More than 50,000 high school and college students who hoped to work for Uncle Sam this summer may have to go elsewhere for jobs unless the Reagan administration modifies its tough federal hiring freeze with the next couple of weeks.
Reagan's hiring ban for the bureaucracy, backdated to Nov. 5, applies to most summer jobs unless they specifically are exempted from the freeze by the Office of Management and Budget. The only summer hiring permitted so far by the freeze order involves disadvantaged youths in various stay-in-school job programs. Federal agencies here normally hire about 14,000 student summer replacements, about 6,000 of them in programs for the disadvantaged, which have been exempted from the freeze.
OMB's guidelines on the freeze require federal agencies to apply for an exemption before they can send out letters promising people jobs, much less put them on the payroll. The Office of Personnel Management could, OMB says, apply for a blanket exemption for all agency summer hiring programs. Whether it would be approved, in whole or part, remains to be seen. p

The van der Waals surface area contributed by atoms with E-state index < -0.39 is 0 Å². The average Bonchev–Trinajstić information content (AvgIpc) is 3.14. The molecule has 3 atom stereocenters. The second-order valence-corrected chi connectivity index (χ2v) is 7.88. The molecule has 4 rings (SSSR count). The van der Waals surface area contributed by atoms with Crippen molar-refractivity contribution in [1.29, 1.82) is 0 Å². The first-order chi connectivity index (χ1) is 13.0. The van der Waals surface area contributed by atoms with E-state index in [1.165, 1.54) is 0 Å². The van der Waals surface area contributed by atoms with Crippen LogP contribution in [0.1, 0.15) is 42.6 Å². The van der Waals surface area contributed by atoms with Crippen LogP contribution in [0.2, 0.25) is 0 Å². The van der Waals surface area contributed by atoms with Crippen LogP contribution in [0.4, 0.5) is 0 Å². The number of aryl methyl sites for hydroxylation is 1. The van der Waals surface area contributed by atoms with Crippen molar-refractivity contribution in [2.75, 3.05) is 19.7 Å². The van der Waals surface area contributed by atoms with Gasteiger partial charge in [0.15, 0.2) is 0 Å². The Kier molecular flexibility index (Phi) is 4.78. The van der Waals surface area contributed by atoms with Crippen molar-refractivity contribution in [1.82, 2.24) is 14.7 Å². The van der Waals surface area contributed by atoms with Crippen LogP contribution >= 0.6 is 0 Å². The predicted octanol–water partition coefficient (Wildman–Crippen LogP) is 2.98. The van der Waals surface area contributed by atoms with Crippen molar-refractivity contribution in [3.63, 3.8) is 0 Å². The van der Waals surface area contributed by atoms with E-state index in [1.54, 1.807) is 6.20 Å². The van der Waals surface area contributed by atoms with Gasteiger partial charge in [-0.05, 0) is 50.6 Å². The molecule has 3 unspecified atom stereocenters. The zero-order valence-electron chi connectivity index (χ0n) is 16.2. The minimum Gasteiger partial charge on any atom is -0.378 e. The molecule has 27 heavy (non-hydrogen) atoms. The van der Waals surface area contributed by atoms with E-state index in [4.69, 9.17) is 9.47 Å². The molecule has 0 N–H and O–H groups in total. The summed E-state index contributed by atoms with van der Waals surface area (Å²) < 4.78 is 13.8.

The federal job freeze comes at a particularly bad time for young people in this one-industry town who want to do more between June and September than mow lawns, baby-sit or watch a lot of television. This is the time when student summer job-seekers, are supposed to be reading job bulletins, filling out forms and making applications to federal agencies where they would like to work.
Details on the summer job program were spelled out here Jan. 7. Basically, students must get a copy of the Summer Job Announcement No. 414 -- from agency personnel offices or the Federal Job Information Center at the OPM, 1900 E St. NW -- to see what jobs are available and what they must do to be considered for them. They also will need a Standard Form 171 (job application) or Job Application Form OPM, 843A. College students seeking specialized summer work in their field of study need to get Form 1170.
Several personnel officials contacted yesterday said they were unaware that the hiring freeze covers regular summer jobs. When told they would need an exemption from the OMB -- and the request must be made by the head of each agency or department -- the majority said they would do so.
This isn't intended to panic summer job-hunters. It is meant to warn agencies that their summer hiring programs for regular employes are covered by the freeze, unless they win an exemption from the freeze. Meantime, if you are looking for a summer job with Uncle Sam, be advised that the competition this year will be tougher than ever before.